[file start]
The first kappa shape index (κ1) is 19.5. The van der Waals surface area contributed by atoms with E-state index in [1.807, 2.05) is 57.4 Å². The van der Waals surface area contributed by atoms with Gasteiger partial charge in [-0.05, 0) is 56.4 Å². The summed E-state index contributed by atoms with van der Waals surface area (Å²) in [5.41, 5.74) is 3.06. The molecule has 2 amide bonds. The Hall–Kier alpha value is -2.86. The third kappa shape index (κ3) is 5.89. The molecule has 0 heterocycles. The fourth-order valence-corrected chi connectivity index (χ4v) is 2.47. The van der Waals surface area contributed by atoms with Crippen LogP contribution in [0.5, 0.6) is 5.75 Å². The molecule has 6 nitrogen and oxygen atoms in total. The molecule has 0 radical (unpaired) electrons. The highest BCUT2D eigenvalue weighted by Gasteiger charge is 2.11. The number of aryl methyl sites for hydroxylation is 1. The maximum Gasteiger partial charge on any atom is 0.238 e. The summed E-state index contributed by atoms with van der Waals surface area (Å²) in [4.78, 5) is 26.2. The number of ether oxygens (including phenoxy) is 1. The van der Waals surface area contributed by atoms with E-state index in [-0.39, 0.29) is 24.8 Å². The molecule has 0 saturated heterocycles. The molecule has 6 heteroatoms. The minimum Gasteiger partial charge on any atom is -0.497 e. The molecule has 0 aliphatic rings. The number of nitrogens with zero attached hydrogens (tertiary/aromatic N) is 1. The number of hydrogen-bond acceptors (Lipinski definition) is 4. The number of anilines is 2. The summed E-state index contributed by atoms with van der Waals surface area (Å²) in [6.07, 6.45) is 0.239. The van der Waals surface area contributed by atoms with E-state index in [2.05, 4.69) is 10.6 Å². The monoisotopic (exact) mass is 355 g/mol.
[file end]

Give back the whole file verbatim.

The first kappa shape index (κ1) is 19.5. The van der Waals surface area contributed by atoms with E-state index in [1.807, 2.05) is 57.4 Å². The van der Waals surface area contributed by atoms with Gasteiger partial charge in [-0.05, 0) is 56.4 Å². The summed E-state index contributed by atoms with van der Waals surface area (Å²) in [5.41, 5.74) is 3.06. The molecule has 2 amide bonds. The Hall–Kier alpha value is -2.86. The third kappa shape index (κ3) is 5.89. The molecule has 0 heterocycles. The fourth-order valence-corrected chi connectivity index (χ4v) is 2.47. The van der Waals surface area contributed by atoms with Crippen LogP contribution in [0.5, 0.6) is 5.75 Å². The molecule has 6 nitrogen and oxygen atoms in total. The molecule has 0 radical (unpaired) electrons. The highest BCUT2D eigenvalue weighted by Gasteiger charge is 2.11. The number of aryl methyl sites for hydroxylation is 1. The maximum Gasteiger partial charge on any atom is 0.238 e. The summed E-state index contributed by atoms with van der Waals surface area (Å²) in [4.78, 5) is 26.2. The number of ether oxygens (including phenoxy) is 1. The van der Waals surface area contributed by atoms with E-state index in [-0.39, 0.29) is 24.8 Å². The molecule has 0 saturated heterocycles. The molecule has 6 heteroatoms. The minimum Gasteiger partial charge on any atom is -0.497 e. The molecule has 0 aliphatic rings. The number of nitrogens with zero attached hydrogens (tertiary/aromatic N) is 1. The number of hydrogen-bond acceptors (Lipinski definition) is 4. The number of anilines is 2. The summed E-state index contributed by atoms with van der Waals surface area (Å²) in [6.07, 6.45) is 0.239. The van der Waals surface area contributed by atoms with E-state index in [2.05, 4.69) is 10.6 Å². The monoisotopic (exact) mass is 355 g/mol.